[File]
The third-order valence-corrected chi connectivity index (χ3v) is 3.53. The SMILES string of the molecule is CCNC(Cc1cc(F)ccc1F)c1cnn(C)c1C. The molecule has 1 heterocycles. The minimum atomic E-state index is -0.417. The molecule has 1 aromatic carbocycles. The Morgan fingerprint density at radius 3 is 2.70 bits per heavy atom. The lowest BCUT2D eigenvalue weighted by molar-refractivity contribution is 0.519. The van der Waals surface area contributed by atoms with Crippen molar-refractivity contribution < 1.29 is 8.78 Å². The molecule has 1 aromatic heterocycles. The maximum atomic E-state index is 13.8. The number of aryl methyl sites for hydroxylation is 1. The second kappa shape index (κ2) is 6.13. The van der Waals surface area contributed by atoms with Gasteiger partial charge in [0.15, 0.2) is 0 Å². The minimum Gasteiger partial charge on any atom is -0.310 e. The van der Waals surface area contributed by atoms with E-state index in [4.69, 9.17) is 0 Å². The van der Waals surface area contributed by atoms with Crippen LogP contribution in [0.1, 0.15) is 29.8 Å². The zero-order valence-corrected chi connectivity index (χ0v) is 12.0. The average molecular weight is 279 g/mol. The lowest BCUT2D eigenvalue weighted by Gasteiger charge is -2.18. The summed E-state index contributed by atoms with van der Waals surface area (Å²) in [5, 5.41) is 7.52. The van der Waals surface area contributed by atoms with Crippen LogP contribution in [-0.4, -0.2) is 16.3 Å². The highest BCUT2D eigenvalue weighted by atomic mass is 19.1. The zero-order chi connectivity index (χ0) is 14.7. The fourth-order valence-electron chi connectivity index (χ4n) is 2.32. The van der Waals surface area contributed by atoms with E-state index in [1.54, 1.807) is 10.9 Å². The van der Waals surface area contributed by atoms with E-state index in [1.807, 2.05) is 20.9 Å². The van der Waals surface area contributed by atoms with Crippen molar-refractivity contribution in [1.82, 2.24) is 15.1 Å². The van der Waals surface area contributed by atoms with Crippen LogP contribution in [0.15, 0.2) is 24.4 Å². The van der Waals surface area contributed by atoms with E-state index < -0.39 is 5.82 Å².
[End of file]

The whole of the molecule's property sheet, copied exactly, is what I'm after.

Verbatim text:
The third-order valence-corrected chi connectivity index (χ3v) is 3.53. The SMILES string of the molecule is CCNC(Cc1cc(F)ccc1F)c1cnn(C)c1C. The molecule has 1 heterocycles. The minimum atomic E-state index is -0.417. The molecule has 1 aromatic carbocycles. The Morgan fingerprint density at radius 3 is 2.70 bits per heavy atom. The lowest BCUT2D eigenvalue weighted by molar-refractivity contribution is 0.519. The van der Waals surface area contributed by atoms with Crippen molar-refractivity contribution < 1.29 is 8.78 Å². The molecule has 1 aromatic heterocycles. The maximum atomic E-state index is 13.8. The number of aryl methyl sites for hydroxylation is 1. The second kappa shape index (κ2) is 6.13. The van der Waals surface area contributed by atoms with Gasteiger partial charge in [0.15, 0.2) is 0 Å². The minimum Gasteiger partial charge on any atom is -0.310 e. The van der Waals surface area contributed by atoms with E-state index in [4.69, 9.17) is 0 Å². The van der Waals surface area contributed by atoms with Crippen LogP contribution in [0.1, 0.15) is 29.8 Å². The zero-order valence-corrected chi connectivity index (χ0v) is 12.0. The average molecular weight is 279 g/mol. The lowest BCUT2D eigenvalue weighted by Gasteiger charge is -2.18. The summed E-state index contributed by atoms with van der Waals surface area (Å²) in [5, 5.41) is 7.52. The van der Waals surface area contributed by atoms with Crippen LogP contribution in [-0.4, -0.2) is 16.3 Å². The highest BCUT2D eigenvalue weighted by atomic mass is 19.1. The zero-order chi connectivity index (χ0) is 14.7. The fourth-order valence-electron chi connectivity index (χ4n) is 2.32. The van der Waals surface area contributed by atoms with E-state index in [1.54, 1.807) is 10.9 Å². The van der Waals surface area contributed by atoms with E-state index in [1.807, 2.05) is 20.9 Å². The van der Waals surface area contributed by atoms with Crippen molar-refractivity contribution in [1.82, 2.24) is 15.1 Å². The van der Waals surface area contributed by atoms with Crippen LogP contribution in [0.15, 0.2) is 24.4 Å². The van der Waals surface area contributed by atoms with E-state index < -0.39 is 5.82 Å².